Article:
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Live rocket launch


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I made a rocket like SN8 when I was about ten years old.  I can understand why SpaceX may be having a few problems today.  I had terrible trouble getting the tin foil to stick to the cardboard tube.

Not sure if anyone else interested in this sort of thing, but in about 30 mins there's a live launch here: http://www.ulalaunch.com/webcast.aspx  

As seen here in this uninterrupted footage from somebody on the ground with an LX200 and some nice tracking software. It's an incredible feat.  The little detail (from the press conference) that

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4 hours ago, Ricochet said:

I think I might have seen it. Mag 2.5 sounds about right for the object I saw, which was a satellite like object, following the same path as the ISS, which didn't match up to anything on Orbittrack. The problem (aside from the relative faintness) was that it was something like 12 or 13 minutes behind the ISS. I was expecting it to be a bit closer and was just about to head back inside when I noticed it moving across the sky.

Sounds right. I was expecting it to be faint and to be up to 20 minutes behind the ISS.

I think it might have been a bit too low down to be visible from the Midlands

Edited by Stub Mandrel
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I missed the passover last night, I was out and looking.
The Badgers arrived a few moments before the ISS, so they were observed and I had to stand very still.
Timing as they say is everything and last night the Badgers were 40 minutes later than normal.

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What SpaceX has done is truly amazing. So many times you hear the complaint that so and so is just building off something someone else did.

Well, l cant remember anyone bringing their booster back and reusing it again and again.

I'm going to have to keep watch out for a Falcon 9 Heavy getting launched. That will be the one to take my grandkids to see. Something really loud with lots of smoke and fire.

They were out of town for this one.

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15 minutes ago, maw lod qan said:

Well, l cant remember anyone bringing their booster back and reusing it again and again.

True, but in principle it isn't hugely dfferent from landing a probe on Mars or the Moon - crosswinds being the biggest difference.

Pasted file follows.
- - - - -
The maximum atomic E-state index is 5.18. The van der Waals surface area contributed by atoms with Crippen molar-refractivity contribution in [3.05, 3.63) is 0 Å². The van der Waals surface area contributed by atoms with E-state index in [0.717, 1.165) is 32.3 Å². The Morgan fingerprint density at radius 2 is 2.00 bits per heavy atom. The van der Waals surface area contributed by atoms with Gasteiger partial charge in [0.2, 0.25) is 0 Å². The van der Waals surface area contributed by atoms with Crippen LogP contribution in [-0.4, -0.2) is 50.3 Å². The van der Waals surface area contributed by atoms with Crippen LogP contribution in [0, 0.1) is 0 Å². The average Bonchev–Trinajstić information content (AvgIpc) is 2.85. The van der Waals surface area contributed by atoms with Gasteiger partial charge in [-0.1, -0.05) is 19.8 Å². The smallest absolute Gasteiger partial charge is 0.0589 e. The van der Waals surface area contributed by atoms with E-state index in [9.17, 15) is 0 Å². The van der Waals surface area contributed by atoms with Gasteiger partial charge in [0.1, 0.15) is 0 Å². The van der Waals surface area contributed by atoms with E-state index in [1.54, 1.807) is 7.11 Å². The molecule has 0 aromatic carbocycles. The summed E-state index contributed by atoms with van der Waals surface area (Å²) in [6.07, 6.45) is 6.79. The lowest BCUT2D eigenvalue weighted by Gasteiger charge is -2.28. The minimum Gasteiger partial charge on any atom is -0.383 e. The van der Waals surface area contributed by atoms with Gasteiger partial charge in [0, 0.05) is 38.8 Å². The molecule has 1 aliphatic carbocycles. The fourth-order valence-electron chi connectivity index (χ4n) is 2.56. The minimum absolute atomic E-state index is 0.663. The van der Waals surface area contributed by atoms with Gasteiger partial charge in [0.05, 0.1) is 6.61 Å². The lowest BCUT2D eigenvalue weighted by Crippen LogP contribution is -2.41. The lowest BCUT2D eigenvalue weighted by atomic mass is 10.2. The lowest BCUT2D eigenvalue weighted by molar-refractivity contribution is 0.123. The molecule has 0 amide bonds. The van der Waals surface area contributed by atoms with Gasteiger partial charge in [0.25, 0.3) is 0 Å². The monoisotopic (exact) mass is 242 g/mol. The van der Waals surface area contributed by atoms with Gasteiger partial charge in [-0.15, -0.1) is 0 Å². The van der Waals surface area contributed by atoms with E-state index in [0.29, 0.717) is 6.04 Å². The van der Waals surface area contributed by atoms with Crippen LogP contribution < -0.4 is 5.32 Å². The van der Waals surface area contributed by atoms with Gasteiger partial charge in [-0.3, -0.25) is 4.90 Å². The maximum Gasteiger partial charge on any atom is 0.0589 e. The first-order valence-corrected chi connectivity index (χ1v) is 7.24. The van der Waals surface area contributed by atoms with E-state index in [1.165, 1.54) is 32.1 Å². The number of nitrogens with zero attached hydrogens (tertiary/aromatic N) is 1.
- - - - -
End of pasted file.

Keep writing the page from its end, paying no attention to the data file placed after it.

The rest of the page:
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The Starlink 7 launch tonight at 01:25 UTC looks like it'll pass right in front of Jupiter early in the morning here in Copenhagen, Denmark. Weather does not look promising though!

PassSkyChart2.ashx?passID=41803&size=800&lat=55.678&lng=12.5326&loc=Frederiksberg&alt=0&tz=CET&cul=en&showUnlit=true

Click anywhere on the chart to return to whole sky view

Crossing my fingers!

Victor

EDIT: Sorry, I don't know what happened to the sky chart images from Heavens above...

Edited by Victor Boesen
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Lucky me! I caught the satellites fly right in front of Jupiter!

SpaceX also had the first 5th landing of a first stage booster and today marked the 10th anniversary for their first falcon flight.

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23 minutes ago, maw lod qan said:

Must be a lot less strict requirements for a Starlink launch. I would have bet it would have been scrubbed with the weather we had.

Yes I heard about the bad weather. Either SpaceX are very confident with their rockets (despite the first stage used landed for the 5th time) or the cost of a failed launch doesn't matter much compared to the money lost because of a scrub. Who knows!

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I wonder if the crew know what's going on outside?  It must be a real downer if you don't know and you see the hatch open.  Even if they do know, they must be aware that there's a very narrow launch window and any problem has the potential to write off the launch.

James

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6 minutes ago, JamesF said:

I wonder if the crew know what's going on outside?  It must be a real downer if you don't know and you see the hatch open.  Even if they do know, they must be aware that there's a very narrow launch window and any problem has the potential to write off the launch.

James

Think they've already cancelled it once.

Dave

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